As his province’s reported coronavirus cases trended down—though remained the highest in the country on a day-to-day basis—Premier Doug Ford ushered in Stage 2 of his government’s plan to re-open the economy. Ford said much of the province’s residents will, as of this Friday, be able to get a haircut, enjoy a meal on a patio, reconnect with their place of worship—and a whole lot more, all under strict physical distancing guidelines. Read Ford’s full remarks here.
The premier also backed up repeated threats to deter landlords from evicting tenants. Last week, Ford said landlords who didn’t apply for federal-provincial rent relief on behalf of their commercial tenants were testing his resolve. Yesterday, he announced a temporary ban on evictions until the end of August. Small biz advocates have for several weeks demanded Ford take action. Don’t be surprised if take-up for the $900 million rent relief program grows exponentially.
Justin Trudeau has for several days acknowledged the truth that systemic anti-Black racism is real in Canada. But his critics have long been weary—and wary—of mere symbolism. What will the PM do about racism? Yesterday, Trudeau said he spoke to RCMP commissioner Brenda Lucki last week about the proliferation of body cams for police officers. He said more conversations would come this week with the provinces “so we can move forward as quickly as possible.” You don’t have to look far to find lingering questions, and some healthy skepticism, of the effectiveness of body cams.
Canada’s dire need for better race-based data: “Endless surprise at evidence of racism is one of the most racist things about Canada, and sloppy data collection has long helped maintain plausible deniability,” writes Denise Balkissoon in Maclean’s. It’s time, she says, for more—and better—information:
“The goal, though, must be more sophisticated than gathering numbers and spitting them out. After all, the United States has a whole lot of race-based health data, yet outcomes for Black, Latino and other racialized communities are often abysmal. If such information is going to be meaningful, it matters who collects it, how they collect it, and what happens next.”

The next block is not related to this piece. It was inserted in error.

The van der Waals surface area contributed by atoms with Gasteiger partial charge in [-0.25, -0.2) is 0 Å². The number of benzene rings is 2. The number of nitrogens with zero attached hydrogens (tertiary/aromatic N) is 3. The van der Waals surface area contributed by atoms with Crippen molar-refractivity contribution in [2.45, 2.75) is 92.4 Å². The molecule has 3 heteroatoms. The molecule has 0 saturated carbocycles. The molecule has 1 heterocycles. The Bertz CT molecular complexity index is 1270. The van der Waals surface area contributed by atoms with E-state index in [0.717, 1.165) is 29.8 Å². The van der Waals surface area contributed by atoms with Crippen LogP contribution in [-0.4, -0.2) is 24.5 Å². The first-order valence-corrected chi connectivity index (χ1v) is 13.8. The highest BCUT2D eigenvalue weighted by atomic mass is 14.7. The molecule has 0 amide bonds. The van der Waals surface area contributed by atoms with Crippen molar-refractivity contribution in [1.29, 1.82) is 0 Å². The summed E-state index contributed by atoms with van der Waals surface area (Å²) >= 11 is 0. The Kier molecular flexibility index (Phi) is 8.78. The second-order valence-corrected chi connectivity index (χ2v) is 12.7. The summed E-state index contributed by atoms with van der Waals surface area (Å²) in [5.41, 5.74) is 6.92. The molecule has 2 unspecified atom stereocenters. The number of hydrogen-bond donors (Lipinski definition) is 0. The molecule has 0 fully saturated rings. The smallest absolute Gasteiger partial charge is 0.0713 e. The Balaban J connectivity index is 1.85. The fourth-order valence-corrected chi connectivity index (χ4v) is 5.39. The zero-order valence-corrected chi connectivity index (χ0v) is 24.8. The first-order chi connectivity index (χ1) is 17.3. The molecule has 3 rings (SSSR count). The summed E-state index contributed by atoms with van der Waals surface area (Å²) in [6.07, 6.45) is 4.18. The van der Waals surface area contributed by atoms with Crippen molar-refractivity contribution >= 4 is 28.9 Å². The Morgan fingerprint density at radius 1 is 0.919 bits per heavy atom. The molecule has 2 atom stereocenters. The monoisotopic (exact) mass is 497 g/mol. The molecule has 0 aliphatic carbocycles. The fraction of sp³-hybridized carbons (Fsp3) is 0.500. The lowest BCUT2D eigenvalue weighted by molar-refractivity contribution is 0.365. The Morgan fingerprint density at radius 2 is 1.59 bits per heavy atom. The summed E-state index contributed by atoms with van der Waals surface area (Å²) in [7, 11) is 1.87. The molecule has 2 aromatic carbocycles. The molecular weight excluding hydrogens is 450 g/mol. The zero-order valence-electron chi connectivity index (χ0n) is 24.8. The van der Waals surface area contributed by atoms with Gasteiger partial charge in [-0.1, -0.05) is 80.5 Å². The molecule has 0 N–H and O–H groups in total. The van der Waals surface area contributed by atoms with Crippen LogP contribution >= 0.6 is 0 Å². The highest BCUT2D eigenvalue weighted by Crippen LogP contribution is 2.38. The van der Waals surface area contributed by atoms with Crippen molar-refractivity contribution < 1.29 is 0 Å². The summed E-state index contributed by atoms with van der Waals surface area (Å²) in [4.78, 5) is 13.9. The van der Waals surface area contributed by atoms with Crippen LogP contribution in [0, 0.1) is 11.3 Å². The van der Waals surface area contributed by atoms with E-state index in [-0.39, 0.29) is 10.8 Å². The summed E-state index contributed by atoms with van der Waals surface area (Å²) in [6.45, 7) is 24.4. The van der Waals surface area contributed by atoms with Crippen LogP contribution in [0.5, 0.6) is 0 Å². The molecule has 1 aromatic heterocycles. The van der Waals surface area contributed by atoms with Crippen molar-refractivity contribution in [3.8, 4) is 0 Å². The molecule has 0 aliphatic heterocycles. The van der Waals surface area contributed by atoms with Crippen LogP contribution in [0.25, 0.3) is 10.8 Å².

Does Canada need a COVID-19 tax? Okay, that’s simplifying economist Trevor Tombe‘s admittedly “hare-brained idea” in Maclean’s. Tombe argues that even Canada’s unprecedentedly spiked federal deficit won’t make the national debt load unsustainable. But reducing the debt is probably a good idea, so he’s pitching a temporary government entity that would take on the new debt and pay it down—with a little help from Canadians in the form of a temporary 1.5 per cent sales tax.
“Proceeds would not go to general revenue, but instead into a “Repayment Fund” and invested by the Canada Pension Plan Investment Board. Over time, these contributions would grow enough to potentially repay the entire COVID-debt when it matures in 10 years. We’d only need an average return of eight per cent. This would be explicitly temporary in the legislation to meet clear debt reduction targets.”
“Not all heroes wear capes. (They’re a hazard in the lab.)” That’s the sort of humour you get from the Canadian Institutes of Health Research when they want to tell you about how scientists in this country are tackling COVID-19 research. Get past the bad joke in the press release, though, and you learn about a feline coronavirus treatment that could work on humans, a drug that couldn’t beat Ebola but might do the trick in this pandemic, and a caution that a vaccine isn’t likely anytime soon.
A slightly reopened border: It’s open just a crack, but at midnight last night the feds started to allow immediate family members of Canadian citizens and permanent residents to cross into Canada. The rules are clear: anyone who sets foot in Canada must self-isolate for 14 days.
Why did that Cyclone crash into the Ionian Sea? Answers are only starting to trickle out of military investigators about what happened to the helicopter that crashed within sight of HMCS Fredericton, killing all six aboard, but a preliminary report retraced the last moments of the CH-148’s flight. The chopper made a “stern to bow pass” on the port side of the ship—in plain English: flew on the left side of the ship, from the back to the front—before turning left and preparing to land on the deck. On its final left turn before that approach, the report only says the Cyclone “did not respond as the crew would have anticipated.” The investigation will focus on aircraft systems and human factors.